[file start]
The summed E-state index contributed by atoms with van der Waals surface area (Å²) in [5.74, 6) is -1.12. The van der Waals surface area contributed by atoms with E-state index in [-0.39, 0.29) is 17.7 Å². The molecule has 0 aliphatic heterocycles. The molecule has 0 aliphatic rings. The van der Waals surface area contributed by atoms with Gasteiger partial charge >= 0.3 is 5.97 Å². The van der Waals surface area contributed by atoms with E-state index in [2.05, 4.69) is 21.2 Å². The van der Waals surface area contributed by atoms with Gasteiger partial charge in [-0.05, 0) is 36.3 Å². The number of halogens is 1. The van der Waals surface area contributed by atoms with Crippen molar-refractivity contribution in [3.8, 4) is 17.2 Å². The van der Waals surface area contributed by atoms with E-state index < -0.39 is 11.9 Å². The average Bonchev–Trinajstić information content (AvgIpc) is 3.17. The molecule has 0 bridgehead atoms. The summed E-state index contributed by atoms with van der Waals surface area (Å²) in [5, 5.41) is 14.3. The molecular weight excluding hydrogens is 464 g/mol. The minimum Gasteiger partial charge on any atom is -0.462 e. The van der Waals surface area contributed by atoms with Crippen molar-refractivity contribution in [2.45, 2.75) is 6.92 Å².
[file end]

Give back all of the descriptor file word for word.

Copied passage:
The summed E-state index contributed by atoms with van der Waals surface area (Å²) in [5.74, 6) is -1.12. The van der Waals surface area contributed by atoms with E-state index in [-0.39, 0.29) is 17.7 Å². The molecule has 0 aliphatic heterocycles. The molecule has 0 aliphatic rings. The van der Waals surface area contributed by atoms with Gasteiger partial charge >= 0.3 is 5.97 Å². The van der Waals surface area contributed by atoms with E-state index in [2.05, 4.69) is 21.2 Å². The van der Waals surface area contributed by atoms with Gasteiger partial charge in [-0.05, 0) is 36.3 Å². The number of halogens is 1. The van der Waals surface area contributed by atoms with Crippen molar-refractivity contribution in [3.8, 4) is 17.2 Å². The van der Waals surface area contributed by atoms with E-state index < -0.39 is 11.9 Å². The average Bonchev–Trinajstić information content (AvgIpc) is 3.17. The molecule has 0 bridgehead atoms. The summed E-state index contributed by atoms with van der Waals surface area (Å²) in [5, 5.41) is 14.3. The molecular weight excluding hydrogens is 464 g/mol. The minimum Gasteiger partial charge on any atom is -0.462 e. The van der Waals surface area contributed by atoms with Crippen molar-refractivity contribution in [2.45, 2.75) is 6.92 Å².